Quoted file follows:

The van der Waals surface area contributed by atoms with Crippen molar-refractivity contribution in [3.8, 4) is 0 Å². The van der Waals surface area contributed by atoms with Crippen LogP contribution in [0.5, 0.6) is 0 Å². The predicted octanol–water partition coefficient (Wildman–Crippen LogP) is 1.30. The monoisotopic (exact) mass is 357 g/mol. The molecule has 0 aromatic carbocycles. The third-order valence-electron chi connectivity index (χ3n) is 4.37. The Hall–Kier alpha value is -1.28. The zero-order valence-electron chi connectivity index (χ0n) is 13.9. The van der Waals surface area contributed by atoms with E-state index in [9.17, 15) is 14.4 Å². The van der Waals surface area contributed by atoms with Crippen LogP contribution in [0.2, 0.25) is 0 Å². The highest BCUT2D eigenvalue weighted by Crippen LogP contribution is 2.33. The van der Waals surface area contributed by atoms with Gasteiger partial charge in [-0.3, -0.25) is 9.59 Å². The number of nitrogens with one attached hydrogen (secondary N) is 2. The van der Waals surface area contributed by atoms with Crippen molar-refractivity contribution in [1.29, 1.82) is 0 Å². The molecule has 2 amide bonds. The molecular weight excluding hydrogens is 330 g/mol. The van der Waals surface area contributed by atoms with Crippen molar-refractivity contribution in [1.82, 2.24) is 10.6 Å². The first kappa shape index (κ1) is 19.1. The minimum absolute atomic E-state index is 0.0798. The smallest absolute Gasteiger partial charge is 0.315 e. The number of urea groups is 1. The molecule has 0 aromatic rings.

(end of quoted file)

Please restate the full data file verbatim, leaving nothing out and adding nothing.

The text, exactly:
The van der Waals surface area contributed by atoms with Crippen molar-refractivity contribution in [3.8, 4) is 0 Å². The van der Waals surface area contributed by atoms with Crippen LogP contribution in [0.5, 0.6) is 0 Å². The predicted octanol–water partition coefficient (Wildman–Crippen LogP) is 1.30. The monoisotopic (exact) mass is 357 g/mol. The molecule has 0 aromatic carbocycles. The third-order valence-electron chi connectivity index (χ3n) is 4.37. The Hall–Kier alpha value is -1.28. The zero-order valence-electron chi connectivity index (χ0n) is 13.9. The van der Waals surface area contributed by atoms with E-state index in [9.17, 15) is 14.4 Å². The van der Waals surface area contributed by atoms with Crippen LogP contribution in [0.2, 0.25) is 0 Å². The highest BCUT2D eigenvalue weighted by Crippen LogP contribution is 2.33. The van der Waals surface area contributed by atoms with Gasteiger partial charge in [-0.3, -0.25) is 9.59 Å². The number of nitrogens with one attached hydrogen (secondary N) is 2. The van der Waals surface area contributed by atoms with Crippen molar-refractivity contribution in [1.29, 1.82) is 0 Å². The molecule has 2 amide bonds. The molecular weight excluding hydrogens is 330 g/mol. The van der Waals surface area contributed by atoms with Crippen molar-refractivity contribution in [1.82, 2.24) is 10.6 Å². The first kappa shape index (κ1) is 19.1. The minimum absolute atomic E-state index is 0.0798. The smallest absolute Gasteiger partial charge is 0.315 e. The number of urea groups is 1. The molecule has 0 aromatic rings.